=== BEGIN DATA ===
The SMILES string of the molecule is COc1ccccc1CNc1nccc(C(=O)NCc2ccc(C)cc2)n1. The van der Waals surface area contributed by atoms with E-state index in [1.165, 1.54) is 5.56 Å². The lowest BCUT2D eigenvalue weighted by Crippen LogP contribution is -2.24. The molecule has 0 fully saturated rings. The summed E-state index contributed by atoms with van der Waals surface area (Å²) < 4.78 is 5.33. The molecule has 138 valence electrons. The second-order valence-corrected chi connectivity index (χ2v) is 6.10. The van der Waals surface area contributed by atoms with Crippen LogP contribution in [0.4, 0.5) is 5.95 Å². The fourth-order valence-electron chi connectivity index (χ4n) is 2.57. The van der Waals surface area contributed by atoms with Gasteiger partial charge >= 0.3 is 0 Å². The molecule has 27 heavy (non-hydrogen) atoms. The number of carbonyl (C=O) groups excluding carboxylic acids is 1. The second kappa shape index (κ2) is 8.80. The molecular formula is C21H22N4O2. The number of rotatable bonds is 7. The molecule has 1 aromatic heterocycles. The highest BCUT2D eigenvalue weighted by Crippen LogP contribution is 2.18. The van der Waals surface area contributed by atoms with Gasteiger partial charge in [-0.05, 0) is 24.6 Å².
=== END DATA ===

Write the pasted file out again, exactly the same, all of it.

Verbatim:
The SMILES string of the molecule is COc1ccccc1CNc1nccc(C(=O)NCc2ccc(C)cc2)n1. The van der Waals surface area contributed by atoms with E-state index in [1.165, 1.54) is 5.56 Å². The lowest BCUT2D eigenvalue weighted by Crippen LogP contribution is -2.24. The molecule has 0 fully saturated rings. The summed E-state index contributed by atoms with van der Waals surface area (Å²) < 4.78 is 5.33. The molecule has 138 valence electrons. The second-order valence-corrected chi connectivity index (χ2v) is 6.10. The van der Waals surface area contributed by atoms with Crippen LogP contribution in [0.4, 0.5) is 5.95 Å². The fourth-order valence-electron chi connectivity index (χ4n) is 2.57. The van der Waals surface area contributed by atoms with Gasteiger partial charge >= 0.3 is 0 Å². The molecule has 27 heavy (non-hydrogen) atoms. The number of carbonyl (C=O) groups excluding carboxylic acids is 1. The second kappa shape index (κ2) is 8.80. The molecular formula is C21H22N4O2. The number of rotatable bonds is 7. The molecule has 1 aromatic heterocycles. The highest BCUT2D eigenvalue weighted by Crippen LogP contribution is 2.18. The van der Waals surface area contributed by atoms with Gasteiger partial charge in [-0.05, 0) is 24.6 Å².